Since Uber uses a pricing structure similar to traditional taxicab companies, its prices vary depending on what city you're in, how far you're going, and/or how long it takes to get there. Some of these will also be dependent on what level of Uber service you choose (see our UberX vs. UberSelect vs. UberTaxi vs. UberBlack article).
In addition, you may be charged extra if:
Your driver has to pay for driving on toll roads, picking you up or dropping you off at the airport, or finding a parking spot
You (or people/pets under your care) cause significant cosmetic or physical damage to your driver's car (usually between $50 and $200, depending on the extent of the damage)
You live in the U.S. or Canada, where a "Safe Rides Fee" helps Uber pay the operational costs of making sure that their drivers and app meet acceptable safety standards
Inclement weather, special events, or otherwise high demand for Uber taxis causes "surge pricing" (see our Uber Surge Pricing article for more information)
You can get a fare estimate for your trip in the Uber app (see our How to Use Uber tutorial).
On average, an Uber fare costs $24 U.S. However, this is an average across all of its service areas and service tiers. So if, for example, you only use the UberX service, which is Uber's least expensive service tier, then your fares may be significantly cheaper (usually more around $10).
As an example, we'll look at the costs for requesting an UberX (the least expensive tier of Uber service) car in five major American cities. Their rates are as follows:
Los Angeles, CA: $0 base fare, $0.18/minute time cost, $1.00/mile distance cost, $4.65 minimum fare.
New York City, NY: $3 base fare, $0.40/minute time cost, $2.15/mile distance cost, $8 minimum fare.
Grand Rapids, MI: $1 base fare, $0.15/minute time cost, $0.75/mile distance cost, $4.55 minimum fare.
Austin, TX: $1 base fare, $0.18/minute time cost, $1.10/mile distance cost, $2.30 minimum fare.
Denver, CO: $1 base fare, $0.16/minute time cost, $1.10/mile distance cost, $4.95 minimum fare.
As you can see, more densely-populated cities tend to have higher Uber fares, and the opposite is true for smaller cities. You can check what the fares for your area will be by visiting https://www.uber.com/cities and clicking on the name of the city or urban area closest to you. Then, scroll down and click on the tier of Uber service that you want the rates for.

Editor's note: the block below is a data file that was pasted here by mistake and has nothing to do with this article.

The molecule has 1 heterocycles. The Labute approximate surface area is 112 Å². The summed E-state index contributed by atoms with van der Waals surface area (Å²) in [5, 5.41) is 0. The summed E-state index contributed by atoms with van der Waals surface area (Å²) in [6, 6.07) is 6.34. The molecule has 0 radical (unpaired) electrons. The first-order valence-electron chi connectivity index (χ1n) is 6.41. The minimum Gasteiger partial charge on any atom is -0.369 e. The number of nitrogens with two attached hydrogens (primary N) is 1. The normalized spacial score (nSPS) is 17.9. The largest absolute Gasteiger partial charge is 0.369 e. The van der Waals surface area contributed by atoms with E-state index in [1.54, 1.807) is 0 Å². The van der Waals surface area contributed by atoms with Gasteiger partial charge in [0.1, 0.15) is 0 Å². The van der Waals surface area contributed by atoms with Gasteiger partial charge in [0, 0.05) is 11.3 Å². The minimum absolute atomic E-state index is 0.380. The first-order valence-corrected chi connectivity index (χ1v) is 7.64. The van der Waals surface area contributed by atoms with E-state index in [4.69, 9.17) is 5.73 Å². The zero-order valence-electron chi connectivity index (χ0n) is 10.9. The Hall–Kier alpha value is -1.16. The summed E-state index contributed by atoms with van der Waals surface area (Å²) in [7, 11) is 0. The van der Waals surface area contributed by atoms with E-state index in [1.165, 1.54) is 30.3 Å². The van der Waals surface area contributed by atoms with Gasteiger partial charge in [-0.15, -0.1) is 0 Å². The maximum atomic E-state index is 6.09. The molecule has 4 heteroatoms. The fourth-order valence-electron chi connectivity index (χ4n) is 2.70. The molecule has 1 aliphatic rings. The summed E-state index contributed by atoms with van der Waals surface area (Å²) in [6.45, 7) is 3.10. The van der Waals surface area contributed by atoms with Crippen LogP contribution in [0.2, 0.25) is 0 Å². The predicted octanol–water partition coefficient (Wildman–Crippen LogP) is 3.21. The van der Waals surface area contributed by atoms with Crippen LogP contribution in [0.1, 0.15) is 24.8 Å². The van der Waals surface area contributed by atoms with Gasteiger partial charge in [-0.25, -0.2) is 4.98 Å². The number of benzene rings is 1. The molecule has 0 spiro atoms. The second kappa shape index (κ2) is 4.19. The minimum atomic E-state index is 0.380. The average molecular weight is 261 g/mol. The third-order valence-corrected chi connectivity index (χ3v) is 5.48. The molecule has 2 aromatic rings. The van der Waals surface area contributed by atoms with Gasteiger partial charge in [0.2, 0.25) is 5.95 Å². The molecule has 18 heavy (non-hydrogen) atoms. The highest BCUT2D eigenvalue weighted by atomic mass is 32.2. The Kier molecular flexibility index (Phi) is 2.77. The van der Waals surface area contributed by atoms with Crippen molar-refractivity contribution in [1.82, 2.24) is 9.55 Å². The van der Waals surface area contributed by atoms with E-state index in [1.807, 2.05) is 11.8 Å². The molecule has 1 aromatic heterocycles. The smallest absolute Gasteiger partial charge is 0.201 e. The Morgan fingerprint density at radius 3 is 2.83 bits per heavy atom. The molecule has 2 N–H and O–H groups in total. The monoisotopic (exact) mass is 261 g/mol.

Uber is usually a little bit cheaper than taking a traditional taxi. In most cases, Uber fares can be up to 40% cheaper than traditional taxi fares. In some cases, though, Uber fares can be almost double what they are for taxis, when you factor in extra costs. This is especially true when "surge pricing" is in effect.
According to Uber, though, even if your fares are higher than with traditional taxis, there are still benefits to using Uber. These benefits revolve around how much time and risk you save by using Uber, especially in crowded urban areas like Uber's headquarters of San Francisco, California. Consider the following:
You can have an Uber taxi pick you up pretty much anywhere that is convenient to you. With a traditional taxi, you usually have to meet one or flag one down in a busy urban area. This not only likely increases the amount of time that it takes for the taxi to get to you, but it also likely inconveniences you because you have to walk through an area with lots of other cars (which can be unsafe and time-consuming).
Uber taxis usually show up faster than traditional taxis. 95% of Uber taxis show up less than 15 minutes after a ride request is made, and nearly all of them (99.98%) show up in less than 30 minutes. The average taxi rates for these two times are 27% and 63%, respectively. If you're looking to flag a taxi down instead of calling for one from dispatch, those rates climb to 59% and 88%, respectively... but they're still not better than Uber's numbers.
Uber is more reliable (or at least more honest) when it comes to whether or not your taxi actually arrives. Over 35% of all traditional taxis called from dispatch never actually make it to their pick-up points. With Uber, if there is no driver currently available in your immediate area, you will be informed of this, and your ride request will not be accepted. Plus, if you do successfully complete a ride request, you can also use the Uber app to track where your taxi actually is.
When you finish riding in a traditional taxi, you have to spend time fumbling around in your wallet or purse for money or a credit card with which to pay your fare. With Uber, your driver will use the Uber app to automatically charge the credit card on your Uber account, so you can just get out and go!
Uber makes money using a commission-based system. Passengers pay fares based on how far and how long they travel, and then Uber takes a 20% commission from the driver’s earnings for each ride that they complete. Some additional fees, such as "Surge Pricing", increase passenger fares and, thus, Uber’s earnings.
Also, like many other technology start-ups (like us here at Techboomers!), Uber got the money they needed to get going from investors who liked their idea, including Google, First Round Capital, and popular Chinese search engine company Baidu.\
That's a bit of information about the costs and financial workings associated with Uber!
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